Wednesday, October 21, 2009

The Nation Toes the Fair Use Line with Palin Parody

The Nation Magazine has a rather famous history of copyright infringement. In a Supreme Court decision handed down in May 1985, The Nation was found to have infringed the copyright of former President Gerald Ford. Ford had contracted with Harper and Row to publish his memoirs. Harper & Row had an agreement with Time Magazine to publish an excerpt of 7500 words detailing Ford's account of his pardon of Richard Nixon. The Nation Magazine secured the excerpt from an unauthorized source and beat Time to the punch in publication. While The Nation used a mere 300 words of the excerpt, their selection of Ford's work amounted to a violation of the author's right to control first publication of his own work according to the Supreme Court ruling:
(a) In using generous verbatim excerpts of Mr. Ford's unpublished expression to lend authenticity to its account of the forthcoming memoirs, The Nation effectively arrogated to itself the right of first publication, an important marketable subsidiary right. Pp. 471 U. S. 545-549.

(b) Though the right of first publication, like other rights enumerated in § 106, is expressly made subject to the fair use provisions of 107, fair use analysis must always be tailored to the individual case. The nature of the interest at stake is highly relevant to whether a given use is fair. The unpublished nature of a work is a key, though not necessarily determinative, factor tending to negate a defense of fair use. And under ordinary circumstances, the author's right to control the first public appearance of his undisseminated expression will outweigh a claim of fair use. Pp. 471 U. S. 549-555.
The Nation's decision to publish a parody of Palin's forthcoming book which is to be released the exact same date as Palin's book, clearly toes the line they have already been found to have crossed before.  While the parody book is a collection of essays and is unlikely to contain any use of Palin's actual memoir, the cover could pose problems:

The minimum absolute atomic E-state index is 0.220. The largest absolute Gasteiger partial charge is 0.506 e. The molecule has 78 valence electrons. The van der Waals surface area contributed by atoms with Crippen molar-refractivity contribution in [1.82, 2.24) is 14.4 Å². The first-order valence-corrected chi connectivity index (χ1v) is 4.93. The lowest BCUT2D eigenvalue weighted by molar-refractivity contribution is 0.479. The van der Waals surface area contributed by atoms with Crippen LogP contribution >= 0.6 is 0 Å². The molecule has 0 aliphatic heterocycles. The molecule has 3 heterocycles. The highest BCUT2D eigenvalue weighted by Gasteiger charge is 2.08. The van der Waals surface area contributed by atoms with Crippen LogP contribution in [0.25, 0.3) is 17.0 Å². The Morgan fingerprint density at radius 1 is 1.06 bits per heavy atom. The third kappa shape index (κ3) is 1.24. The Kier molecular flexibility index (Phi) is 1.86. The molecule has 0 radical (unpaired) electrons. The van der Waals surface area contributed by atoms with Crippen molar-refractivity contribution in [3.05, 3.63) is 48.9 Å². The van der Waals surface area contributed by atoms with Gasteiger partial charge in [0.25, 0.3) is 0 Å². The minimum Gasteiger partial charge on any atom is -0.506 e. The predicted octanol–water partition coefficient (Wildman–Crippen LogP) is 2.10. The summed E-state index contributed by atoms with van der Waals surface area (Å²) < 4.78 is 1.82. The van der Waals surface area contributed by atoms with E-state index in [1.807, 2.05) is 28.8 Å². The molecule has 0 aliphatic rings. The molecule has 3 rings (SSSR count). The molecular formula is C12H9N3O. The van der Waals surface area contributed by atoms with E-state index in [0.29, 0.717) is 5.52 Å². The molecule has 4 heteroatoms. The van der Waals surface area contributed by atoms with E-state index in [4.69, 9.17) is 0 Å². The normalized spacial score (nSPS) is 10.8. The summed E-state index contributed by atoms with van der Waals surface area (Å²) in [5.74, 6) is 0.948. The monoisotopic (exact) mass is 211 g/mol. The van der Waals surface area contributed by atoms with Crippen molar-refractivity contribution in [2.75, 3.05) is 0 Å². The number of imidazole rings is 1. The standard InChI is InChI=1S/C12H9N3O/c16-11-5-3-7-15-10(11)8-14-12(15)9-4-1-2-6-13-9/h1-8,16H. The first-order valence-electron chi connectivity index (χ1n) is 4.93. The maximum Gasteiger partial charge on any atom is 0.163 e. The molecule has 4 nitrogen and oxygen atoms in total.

First, the title of Palin's book "Going Rogue" is used on the cover of the parody.  The book doesn't do enough to distinguish itself as a parody.  The single line at the bottom giving credit for editing to the left leaning editors  Richard Kim and Betsy Reed, is deceptive.  It is no secret Palin worked with a ghost author who is unlikely to be a household name or easily distinguished from the names on the bottom.   A quick look at the cover tells us the upstart publisher OR Books is only trying to capitalize on Palin's blockbuster book, particularly in light of their publication date.  The book includes essays by  Katrina Vanden Heuvel, Naomi Klein, and Katha Pollitt, though their names do not appear anywhere on the cover.  .

No one would dispute the right of those authors to write essays about Palin.  Nor could you argue they have no right to publish them presuming it is their own work.  The question is clearly one whether their book would sell in any substantive way without the deceptive cover.  I have used the word parody in describing the rogue book,  but a collection of essays doesn't necessarily constitute a parody presuming Palin's book is not a collection of essays they seek to criticize or ridicule.  Clearly they intend to ridicule Palin but the cover by no means makes that perfectly clear.  Click to Or Books and look at the cover by itself or cover the half that is actually Palin's book and examine the cover, aside from the change from "An American Life" to "An American Nightmare," a buyer could easily be deceived into thinking they are buying Palin's book.  I am sure Harper Collins, Palin's publisher, is considering whether to take legal action as I write.

In my opinion,  Harper Collins could get an injunction on that cover, though it is a tough call given the uncertainty with fair use laws and infringement cases.  That the publisher is clearly attempting to confuse their book with Palin's suggests they have very little confidence in the merit or worth of Vanden Drivel's essays or their ability to sell without trading on Palin's own publication.  If they refuse to change the cover without a fight, that will tell you all you need to know about how many they believe will actually bother reading what is in their book.

H/T: Hot Air
For more see:
Gateway Pundit in their new spiffy location

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